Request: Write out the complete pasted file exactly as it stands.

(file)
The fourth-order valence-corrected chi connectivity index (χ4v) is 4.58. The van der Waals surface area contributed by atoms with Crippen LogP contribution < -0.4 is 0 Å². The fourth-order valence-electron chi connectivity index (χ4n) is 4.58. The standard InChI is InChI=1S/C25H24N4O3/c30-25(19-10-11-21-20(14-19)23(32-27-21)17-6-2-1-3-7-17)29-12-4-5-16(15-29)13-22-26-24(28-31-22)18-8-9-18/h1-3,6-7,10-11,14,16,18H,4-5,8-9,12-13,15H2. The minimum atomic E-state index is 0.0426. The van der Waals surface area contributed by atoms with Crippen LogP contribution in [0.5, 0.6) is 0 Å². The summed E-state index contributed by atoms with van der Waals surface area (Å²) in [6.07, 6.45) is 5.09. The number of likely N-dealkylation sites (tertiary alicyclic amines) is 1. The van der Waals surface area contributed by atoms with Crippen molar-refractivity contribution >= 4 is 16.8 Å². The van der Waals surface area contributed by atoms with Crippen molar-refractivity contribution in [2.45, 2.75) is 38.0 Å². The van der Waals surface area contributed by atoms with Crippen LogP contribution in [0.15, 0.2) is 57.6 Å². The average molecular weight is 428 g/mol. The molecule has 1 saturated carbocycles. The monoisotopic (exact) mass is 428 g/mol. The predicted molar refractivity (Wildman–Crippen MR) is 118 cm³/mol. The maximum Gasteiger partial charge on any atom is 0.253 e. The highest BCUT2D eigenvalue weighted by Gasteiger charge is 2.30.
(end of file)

The fourth-order valence-corrected chi connectivity index (χ4v) is 4.58. The van der Waals surface area contributed by atoms with Crippen LogP contribution < -0.4 is 0 Å². The fourth-order valence-electron chi connectivity index (χ4n) is 4.58. The standard InChI is InChI=1S/C25H24N4O3/c30-25(19-10-11-21-20(14-19)23(32-27-21)17-6-2-1-3-7-17)29-12-4-5-16(15-29)13-22-26-24(28-31-22)18-8-9-18/h1-3,6-7,10-11,14,16,18H,4-5,8-9,12-13,15H2. The minimum atomic E-state index is 0.0426. The van der Waals surface area contributed by atoms with Crippen LogP contribution in [0.5, 0.6) is 0 Å². The summed E-state index contributed by atoms with van der Waals surface area (Å²) in [6.07, 6.45) is 5.09. The number of likely N-dealkylation sites (tertiary alicyclic amines) is 1. The van der Waals surface area contributed by atoms with Crippen molar-refractivity contribution >= 4 is 16.8 Å². The van der Waals surface area contributed by atoms with Crippen molar-refractivity contribution in [2.45, 2.75) is 38.0 Å². The van der Waals surface area contributed by atoms with Crippen LogP contribution in [0.15, 0.2) is 57.6 Å². The average molecular weight is 428 g/mol. The molecule has 1 saturated carbocycles. The monoisotopic (exact) mass is 428 g/mol. The predicted molar refractivity (Wildman–Crippen MR) is 118 cm³/mol. The maximum Gasteiger partial charge on any atom is 0.253 e. The highest BCUT2D eigenvalue weighted by Gasteiger charge is 2.30.